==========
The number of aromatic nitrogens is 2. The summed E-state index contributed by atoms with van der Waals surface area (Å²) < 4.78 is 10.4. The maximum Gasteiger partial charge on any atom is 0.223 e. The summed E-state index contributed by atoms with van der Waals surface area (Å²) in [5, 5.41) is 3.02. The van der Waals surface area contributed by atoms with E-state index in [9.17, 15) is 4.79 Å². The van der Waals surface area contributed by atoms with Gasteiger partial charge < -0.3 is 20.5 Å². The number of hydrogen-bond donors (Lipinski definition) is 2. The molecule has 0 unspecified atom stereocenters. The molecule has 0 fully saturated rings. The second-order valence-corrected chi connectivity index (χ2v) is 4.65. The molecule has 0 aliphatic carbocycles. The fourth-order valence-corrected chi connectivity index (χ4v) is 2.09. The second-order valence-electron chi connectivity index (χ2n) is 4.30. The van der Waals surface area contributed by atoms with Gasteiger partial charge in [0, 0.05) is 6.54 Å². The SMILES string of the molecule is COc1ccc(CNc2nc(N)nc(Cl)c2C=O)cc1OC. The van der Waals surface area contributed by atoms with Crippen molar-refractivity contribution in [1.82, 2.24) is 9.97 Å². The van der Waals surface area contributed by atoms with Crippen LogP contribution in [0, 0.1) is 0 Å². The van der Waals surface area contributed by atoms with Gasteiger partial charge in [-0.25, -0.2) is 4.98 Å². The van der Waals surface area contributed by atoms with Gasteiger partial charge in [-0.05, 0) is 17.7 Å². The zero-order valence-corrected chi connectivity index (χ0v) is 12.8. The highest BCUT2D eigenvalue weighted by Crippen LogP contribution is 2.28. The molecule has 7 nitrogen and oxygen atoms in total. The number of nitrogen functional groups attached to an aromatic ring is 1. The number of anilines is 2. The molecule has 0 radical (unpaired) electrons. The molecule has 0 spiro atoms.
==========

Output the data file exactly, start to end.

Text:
The number of aromatic nitrogens is 2. The summed E-state index contributed by atoms with van der Waals surface area (Å²) < 4.78 is 10.4. The maximum Gasteiger partial charge on any atom is 0.223 e. The summed E-state index contributed by atoms with van der Waals surface area (Å²) in [5, 5.41) is 3.02. The van der Waals surface area contributed by atoms with E-state index in [9.17, 15) is 4.79 Å². The van der Waals surface area contributed by atoms with Gasteiger partial charge < -0.3 is 20.5 Å². The number of hydrogen-bond donors (Lipinski definition) is 2. The molecule has 0 unspecified atom stereocenters. The molecule has 0 fully saturated rings. The second-order valence-corrected chi connectivity index (χ2v) is 4.65. The molecule has 0 aliphatic carbocycles. The fourth-order valence-corrected chi connectivity index (χ4v) is 2.09. The second-order valence-electron chi connectivity index (χ2n) is 4.30. The van der Waals surface area contributed by atoms with Gasteiger partial charge in [0, 0.05) is 6.54 Å². The SMILES string of the molecule is COc1ccc(CNc2nc(N)nc(Cl)c2C=O)cc1OC. The van der Waals surface area contributed by atoms with Crippen molar-refractivity contribution in [1.82, 2.24) is 9.97 Å². The van der Waals surface area contributed by atoms with Crippen LogP contribution in [0, 0.1) is 0 Å². The van der Waals surface area contributed by atoms with Gasteiger partial charge in [-0.25, -0.2) is 4.98 Å². The van der Waals surface area contributed by atoms with Gasteiger partial charge in [-0.05, 0) is 17.7 Å². The zero-order valence-corrected chi connectivity index (χ0v) is 12.8. The highest BCUT2D eigenvalue weighted by Crippen LogP contribution is 2.28. The molecule has 7 nitrogen and oxygen atoms in total. The number of nitrogen functional groups attached to an aromatic ring is 1. The number of anilines is 2. The molecule has 0 radical (unpaired) electrons. The molecule has 0 spiro atoms.